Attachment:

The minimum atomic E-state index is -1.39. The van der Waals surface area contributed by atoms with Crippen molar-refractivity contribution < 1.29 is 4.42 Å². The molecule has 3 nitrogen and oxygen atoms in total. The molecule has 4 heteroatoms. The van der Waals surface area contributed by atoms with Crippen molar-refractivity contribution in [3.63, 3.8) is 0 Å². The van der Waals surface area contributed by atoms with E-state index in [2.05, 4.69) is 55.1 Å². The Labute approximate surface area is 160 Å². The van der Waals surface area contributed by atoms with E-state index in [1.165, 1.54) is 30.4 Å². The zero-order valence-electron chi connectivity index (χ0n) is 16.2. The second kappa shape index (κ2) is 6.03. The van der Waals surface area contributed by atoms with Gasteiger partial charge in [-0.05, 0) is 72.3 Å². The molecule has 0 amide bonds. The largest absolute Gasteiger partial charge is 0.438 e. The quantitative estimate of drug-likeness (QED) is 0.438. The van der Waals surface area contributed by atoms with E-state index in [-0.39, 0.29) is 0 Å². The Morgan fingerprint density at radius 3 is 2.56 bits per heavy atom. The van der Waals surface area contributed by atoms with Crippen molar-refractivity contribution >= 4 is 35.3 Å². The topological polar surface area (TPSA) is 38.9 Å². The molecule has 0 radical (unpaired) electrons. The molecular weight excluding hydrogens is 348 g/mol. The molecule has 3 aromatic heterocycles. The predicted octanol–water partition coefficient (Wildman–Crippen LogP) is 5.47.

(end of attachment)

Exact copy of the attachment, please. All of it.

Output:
The minimum atomic E-state index is -1.39. The van der Waals surface area contributed by atoms with Crippen molar-refractivity contribution < 1.29 is 4.42 Å². The molecule has 3 nitrogen and oxygen atoms in total. The molecule has 4 heteroatoms. The van der Waals surface area contributed by atoms with Crippen molar-refractivity contribution in [3.63, 3.8) is 0 Å². The van der Waals surface area contributed by atoms with E-state index in [2.05, 4.69) is 55.1 Å². The Labute approximate surface area is 160 Å². The van der Waals surface area contributed by atoms with E-state index in [1.165, 1.54) is 30.4 Å². The zero-order valence-electron chi connectivity index (χ0n) is 16.2. The second kappa shape index (κ2) is 6.03. The van der Waals surface area contributed by atoms with Gasteiger partial charge in [-0.05, 0) is 72.3 Å². The molecule has 0 amide bonds. The largest absolute Gasteiger partial charge is 0.438 e. The quantitative estimate of drug-likeness (QED) is 0.438. The van der Waals surface area contributed by atoms with E-state index in [-0.39, 0.29) is 0 Å². The Morgan fingerprint density at radius 3 is 2.56 bits per heavy atom. The van der Waals surface area contributed by atoms with Crippen molar-refractivity contribution >= 4 is 35.3 Å². The topological polar surface area (TPSA) is 38.9 Å². The molecule has 0 radical (unpaired) electrons. The molecular weight excluding hydrogens is 348 g/mol. The molecule has 3 aromatic heterocycles. The predicted octanol–water partition coefficient (Wildman–Crippen LogP) is 5.47.